A Luxury Bee & Bee…

For the last two years, I’ve been one of a number of people studying entomology as part of the Invertebrate Challenge Project at Preston Montford Field Studies Centre near Shrewsbury.  The project is split up into groups of people studying different groups of invertebrates – and the group we’ve been looking at in our group is Aculeate Hymenoptera (Bees, Wasps and Ants).  Last year our group decided to build a giant, free-standing bee hotel in the grounds of our beloved Preston Montford.  To give credit where credit was due, I had absolutley nothing to do with the construction of it – but I will be adding in my own ‘apartment block’ later this year.  Today however, I had the opportunity to visit it for the first time!

Solitary bees and wasps require little more than some hollow tubes or holes to nest in and these have been provided in a variety of sizes using bamboo sections florists sponge with holes of various diameters created in it and pieces of wood with holes drilled into it. Different species of bees and wasps like different conditions (aspect, temperature and size of hole).

You can create your own bee hotel on a smaller scale by using sections of bamboo, hogweed stems or even as a way to use Japanese Knotweed positively! – Any hollow-stemmed plant will do.  You just need to bind them together – or place them inside a larger structure (a plant pot, wooden box, old bird nest box – anything that takes your fancy!).

And with just a bit of luck you may find that you have one or more of these beautiful ladies taking up residence in your hotel – Megachile or Leaf-cutter bees!  They collect sections of leaves out of which they construct the cells in their nest, provisioning each one with a store of pollen before laying an egg and sealing it up.  We saw several species of bees and wasps on and near the hotel today, and watched Megachile & Hylaeus bees enter holes. Considering the atrocious weather today – it was really busy at the bee hotel!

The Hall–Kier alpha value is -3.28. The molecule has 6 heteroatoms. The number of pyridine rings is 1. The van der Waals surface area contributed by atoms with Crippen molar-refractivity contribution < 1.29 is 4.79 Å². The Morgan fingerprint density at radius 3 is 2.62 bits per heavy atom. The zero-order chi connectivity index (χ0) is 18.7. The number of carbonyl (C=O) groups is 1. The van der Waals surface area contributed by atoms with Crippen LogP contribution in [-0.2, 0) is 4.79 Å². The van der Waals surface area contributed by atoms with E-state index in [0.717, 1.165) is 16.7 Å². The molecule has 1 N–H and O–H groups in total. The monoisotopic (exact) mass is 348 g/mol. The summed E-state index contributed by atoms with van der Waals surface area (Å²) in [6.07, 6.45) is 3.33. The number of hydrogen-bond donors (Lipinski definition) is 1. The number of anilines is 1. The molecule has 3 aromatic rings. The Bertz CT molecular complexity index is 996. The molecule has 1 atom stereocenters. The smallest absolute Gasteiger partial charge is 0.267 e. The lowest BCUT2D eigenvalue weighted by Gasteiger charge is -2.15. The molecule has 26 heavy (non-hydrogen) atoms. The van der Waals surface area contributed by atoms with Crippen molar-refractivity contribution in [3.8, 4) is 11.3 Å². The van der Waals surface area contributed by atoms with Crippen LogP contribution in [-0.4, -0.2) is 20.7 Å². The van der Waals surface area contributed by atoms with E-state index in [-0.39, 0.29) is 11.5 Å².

As you can see, there’s still loads of space to fill in the hotel – and I’m really excited to make my contribution this autumn! …  So here it is in all its glory…

6 Replies to “A Luxury Bee & Bee…”

  1. Looks great. I’ve been providing nesting holes for many years now and would like to add a word of caution which comes from experience. If you use holes in logs/bricks/wood then, after a couple of years, the parasite population, predominantly the mites, will build up to such a level that the entire colony will be devastated. Even when some survive, it is not nice to watch your bees emerging completely covered in a moving brown mass of mites. I use straws, reeds and routed-out blocks now as it allows me to ‘harvest’ the cocoons, dispose of the parasites and clean the blocks. A quick blast in the oven (whilst my wife is out) seems to be enough to sterlise the blocks and I cut new straws each season.

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